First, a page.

Media Training Coach Tip: The #1 Technique to Shut Down Reporter Speculation

As a media training speaker and media training coach, my clients can sometimes find themselves asking, “What’s the worst that could happen? How much worse could it get? But what if…?”Crisis Communications training for the media

Oh, those great “what if” questions – reporters love those.  Why?  Well, reporters love a great story and sometimes the story doesn’t materialize the way they hoped it would.

Such questions indicate that the reporter is as disappointed as a 4-year-old who was hoping you would stop to buy them ice cream, but you didn’t.  Beware of reporters who ask you to speculate, because you are heading into very dangerous territory. If you do speculate, you’ve made the story bigger than what it is.

The most important phrase you can use when addressing such questions is to say, “I couldn’t speculate on that, but what I can tell you is…”  Another variation of that answer is to say, “It would be inappropriate for me to speculate on that, but what I can tell you is…”

In my media training work, I often recommend that when you’re asked to speculate, apply the Block, Bridge and Hook Technique:

  • Block: “It would be inappropriate for me to speculate…”
  • Bridge: “But what I can tell you is…”
  • Hook: Redirect the reporter back to one of your key messages and one of the facts that you have previously confirmed.

Ideally, you should create an additional hook that keeps the reporter from asking another speculative question as a follow up. But the most important thing that you are doing is immediately putting an end to the speculation and sticking to the facts.

Use the Block, Bridge and Hook Technique when a reporter asks you to speak for someone else.  The block response should be, “I can’t speak for them, but what I can tell you is…”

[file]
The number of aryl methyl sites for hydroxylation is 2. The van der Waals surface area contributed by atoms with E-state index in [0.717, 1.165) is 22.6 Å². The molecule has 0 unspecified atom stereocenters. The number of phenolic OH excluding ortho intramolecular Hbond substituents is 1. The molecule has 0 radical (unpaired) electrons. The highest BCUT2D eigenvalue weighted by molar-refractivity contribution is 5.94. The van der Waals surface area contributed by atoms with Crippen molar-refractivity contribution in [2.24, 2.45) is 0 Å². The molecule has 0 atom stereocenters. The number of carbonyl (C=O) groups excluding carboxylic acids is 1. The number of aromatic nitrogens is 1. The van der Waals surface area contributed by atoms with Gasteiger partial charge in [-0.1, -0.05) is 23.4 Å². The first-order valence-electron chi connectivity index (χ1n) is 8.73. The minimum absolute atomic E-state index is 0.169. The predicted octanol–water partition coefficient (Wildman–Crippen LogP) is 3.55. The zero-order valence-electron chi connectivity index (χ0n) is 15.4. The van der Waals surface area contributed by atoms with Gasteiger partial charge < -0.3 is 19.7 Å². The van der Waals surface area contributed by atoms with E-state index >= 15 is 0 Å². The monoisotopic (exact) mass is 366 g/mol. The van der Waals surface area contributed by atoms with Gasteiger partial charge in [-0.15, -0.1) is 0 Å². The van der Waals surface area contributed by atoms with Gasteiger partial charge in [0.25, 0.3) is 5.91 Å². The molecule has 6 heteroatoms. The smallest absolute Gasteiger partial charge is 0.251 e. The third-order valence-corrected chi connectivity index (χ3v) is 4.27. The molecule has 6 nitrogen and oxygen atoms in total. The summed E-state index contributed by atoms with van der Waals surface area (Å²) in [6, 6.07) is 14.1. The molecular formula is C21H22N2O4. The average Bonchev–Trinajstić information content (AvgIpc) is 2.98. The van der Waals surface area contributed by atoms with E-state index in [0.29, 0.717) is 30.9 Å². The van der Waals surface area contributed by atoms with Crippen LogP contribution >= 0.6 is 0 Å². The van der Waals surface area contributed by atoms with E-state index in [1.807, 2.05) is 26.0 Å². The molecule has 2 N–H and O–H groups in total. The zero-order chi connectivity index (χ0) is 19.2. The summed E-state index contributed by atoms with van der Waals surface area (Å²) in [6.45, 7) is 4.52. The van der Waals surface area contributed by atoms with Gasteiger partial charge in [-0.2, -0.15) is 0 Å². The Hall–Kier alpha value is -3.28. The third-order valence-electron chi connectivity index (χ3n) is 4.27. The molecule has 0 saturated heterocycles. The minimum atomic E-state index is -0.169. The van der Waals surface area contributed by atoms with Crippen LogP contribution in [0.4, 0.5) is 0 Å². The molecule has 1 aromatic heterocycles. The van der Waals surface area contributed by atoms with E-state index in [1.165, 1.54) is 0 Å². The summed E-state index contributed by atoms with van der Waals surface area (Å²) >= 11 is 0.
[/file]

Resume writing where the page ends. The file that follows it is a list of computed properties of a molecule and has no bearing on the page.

One more media training lesson we should address here is how to handle the reporter that misstates certain key facts in their question.  It has been my experience that most spokespeople try to gingerly work their way back to a key message and then correct facts without ever clearly telling the reporter they are wrong. Well my friends, that seldom works.

If a reporter misstates a fact in their question you have permission to stop them dead in their tracks if necessary and say, “I’m sorry, but you misstated a key fact in your question.” At that time you should give them the correct fact. Another variation is to use the phrase, “I can’t agree with the premise of your questions.”

Over the years many spokespeople have confessed to me that they are afraid that such an approach could be perceived by the reporter as hostile. I personally think you can do it without being hostile.

In fact, I have found that the dynamics of the interview or news conference will change in your favor because the reporter sees that you are in charge and that you are holding them accountable. The reporter will not only choose their words more carefully in the remainder of the interview, but they will also choose their words more carefully when writing their script.

Final media training tip: In the end, you must realize that YOU are in charge of the interview. Don’t relinquish control to the reporter. Tell your story your way and you win!